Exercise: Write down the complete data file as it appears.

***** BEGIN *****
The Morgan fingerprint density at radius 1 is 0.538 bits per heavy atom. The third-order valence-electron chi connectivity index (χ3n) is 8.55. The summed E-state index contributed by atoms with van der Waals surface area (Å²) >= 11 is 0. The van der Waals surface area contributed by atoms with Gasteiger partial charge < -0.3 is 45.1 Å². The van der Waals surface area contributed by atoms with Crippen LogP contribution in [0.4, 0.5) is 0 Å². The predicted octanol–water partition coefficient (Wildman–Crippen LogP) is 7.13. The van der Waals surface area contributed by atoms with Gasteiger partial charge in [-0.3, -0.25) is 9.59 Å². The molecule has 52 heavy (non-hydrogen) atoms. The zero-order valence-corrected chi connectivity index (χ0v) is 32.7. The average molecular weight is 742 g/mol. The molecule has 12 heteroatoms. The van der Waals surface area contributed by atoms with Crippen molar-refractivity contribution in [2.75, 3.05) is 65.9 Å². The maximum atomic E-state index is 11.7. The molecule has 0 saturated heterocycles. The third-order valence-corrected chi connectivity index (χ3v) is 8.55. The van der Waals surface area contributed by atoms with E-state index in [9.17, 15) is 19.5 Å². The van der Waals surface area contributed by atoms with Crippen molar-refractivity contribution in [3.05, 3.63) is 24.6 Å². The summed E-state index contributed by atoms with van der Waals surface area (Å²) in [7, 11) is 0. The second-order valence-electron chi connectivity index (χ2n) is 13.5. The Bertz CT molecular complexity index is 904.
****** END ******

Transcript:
The Morgan fingerprint density at radius 1 is 0.538 bits per heavy atom. The third-order valence-electron chi connectivity index (χ3n) is 8.55. The summed E-state index contributed by atoms with van der Waals surface area (Å²) >= 11 is 0. The van der Waals surface area contributed by atoms with Gasteiger partial charge < -0.3 is 45.1 Å². The van der Waals surface area contributed by atoms with Crippen LogP contribution in [0.4, 0.5) is 0 Å². The predicted octanol–water partition coefficient (Wildman–Crippen LogP) is 7.13. The van der Waals surface area contributed by atoms with Gasteiger partial charge in [-0.3, -0.25) is 9.59 Å². The molecule has 52 heavy (non-hydrogen) atoms. The zero-order valence-corrected chi connectivity index (χ0v) is 32.7. The average molecular weight is 742 g/mol. The molecule has 12 heteroatoms. The van der Waals surface area contributed by atoms with Crippen molar-refractivity contribution in [2.75, 3.05) is 65.9 Å². The maximum atomic E-state index is 11.7. The molecule has 0 saturated heterocycles. The third-order valence-corrected chi connectivity index (χ3v) is 8.55. The van der Waals surface area contributed by atoms with E-state index in [9.17, 15) is 19.5 Å². The van der Waals surface area contributed by atoms with Crippen molar-refractivity contribution in [3.05, 3.63) is 24.6 Å². The summed E-state index contributed by atoms with van der Waals surface area (Å²) in [7, 11) is 0. The second-order valence-electron chi connectivity index (χ2n) is 13.5. The Bertz CT molecular complexity index is 904.